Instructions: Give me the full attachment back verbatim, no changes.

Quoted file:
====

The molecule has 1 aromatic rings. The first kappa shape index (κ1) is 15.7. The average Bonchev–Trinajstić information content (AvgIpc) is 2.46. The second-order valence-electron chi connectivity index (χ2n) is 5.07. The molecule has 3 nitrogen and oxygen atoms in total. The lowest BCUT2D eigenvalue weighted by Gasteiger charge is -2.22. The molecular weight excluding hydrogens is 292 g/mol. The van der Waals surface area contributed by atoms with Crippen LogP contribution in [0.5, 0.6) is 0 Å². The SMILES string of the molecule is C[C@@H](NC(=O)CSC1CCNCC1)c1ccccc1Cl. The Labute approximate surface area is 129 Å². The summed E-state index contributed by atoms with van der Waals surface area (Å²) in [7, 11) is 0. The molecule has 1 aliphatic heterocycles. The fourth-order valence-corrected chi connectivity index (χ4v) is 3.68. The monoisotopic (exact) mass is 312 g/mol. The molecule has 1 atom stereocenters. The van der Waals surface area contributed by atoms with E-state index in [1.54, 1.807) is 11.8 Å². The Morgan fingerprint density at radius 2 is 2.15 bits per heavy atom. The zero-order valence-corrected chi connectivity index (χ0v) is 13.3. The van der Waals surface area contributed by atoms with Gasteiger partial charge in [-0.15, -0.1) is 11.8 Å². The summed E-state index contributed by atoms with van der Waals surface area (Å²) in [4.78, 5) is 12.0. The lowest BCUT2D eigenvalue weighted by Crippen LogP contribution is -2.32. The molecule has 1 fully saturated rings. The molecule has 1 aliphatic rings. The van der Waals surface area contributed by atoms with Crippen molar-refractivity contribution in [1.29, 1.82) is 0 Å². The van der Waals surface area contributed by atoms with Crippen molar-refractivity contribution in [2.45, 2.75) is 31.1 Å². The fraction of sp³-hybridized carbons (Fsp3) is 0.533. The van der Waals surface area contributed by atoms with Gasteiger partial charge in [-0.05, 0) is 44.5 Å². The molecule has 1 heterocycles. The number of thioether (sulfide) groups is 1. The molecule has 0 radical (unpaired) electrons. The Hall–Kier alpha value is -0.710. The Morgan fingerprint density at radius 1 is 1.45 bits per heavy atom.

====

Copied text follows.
The molecule has 1 aromatic rings. The first kappa shape index (κ1) is 15.7. The average Bonchev–Trinajstić information content (AvgIpc) is 2.46. The second-order valence-electron chi connectivity index (χ2n) is 5.07. The molecule has 3 nitrogen and oxygen atoms in total. The lowest BCUT2D eigenvalue weighted by Gasteiger charge is -2.22. The molecular weight excluding hydrogens is 292 g/mol. The van der Waals surface area contributed by atoms with Crippen LogP contribution in [0.5, 0.6) is 0 Å². The SMILES string of the molecule is C[C@@H](NC(=O)CSC1CCNCC1)c1ccccc1Cl. The Labute approximate surface area is 129 Å². The summed E-state index contributed by atoms with van der Waals surface area (Å²) in [7, 11) is 0. The molecule has 1 aliphatic heterocycles. The fourth-order valence-corrected chi connectivity index (χ4v) is 3.68. The monoisotopic (exact) mass is 312 g/mol. The molecule has 1 atom stereocenters. The van der Waals surface area contributed by atoms with E-state index in [1.54, 1.807) is 11.8 Å². The Morgan fingerprint density at radius 2 is 2.15 bits per heavy atom. The zero-order valence-corrected chi connectivity index (χ0v) is 13.3. The van der Waals surface area contributed by atoms with Gasteiger partial charge in [-0.15, -0.1) is 11.8 Å². The summed E-state index contributed by atoms with van der Waals surface area (Å²) in [4.78, 5) is 12.0. The lowest BCUT2D eigenvalue weighted by Crippen LogP contribution is -2.32. The molecule has 1 fully saturated rings. The molecule has 1 aliphatic rings. The van der Waals surface area contributed by atoms with Crippen molar-refractivity contribution in [1.29, 1.82) is 0 Å². The van der Waals surface area contributed by atoms with Crippen molar-refractivity contribution in [2.45, 2.75) is 31.1 Å². The fraction of sp³-hybridized carbons (Fsp3) is 0.533. The van der Waals surface area contributed by atoms with Gasteiger partial charge in [-0.05, 0) is 44.5 Å². The molecule has 1 heterocycles. The number of thioether (sulfide) groups is 1. The molecule has 0 radical (unpaired) electrons. The Hall–Kier alpha value is -0.710. The Morgan fingerprint density at radius 1 is 1.45 bits per heavy atom.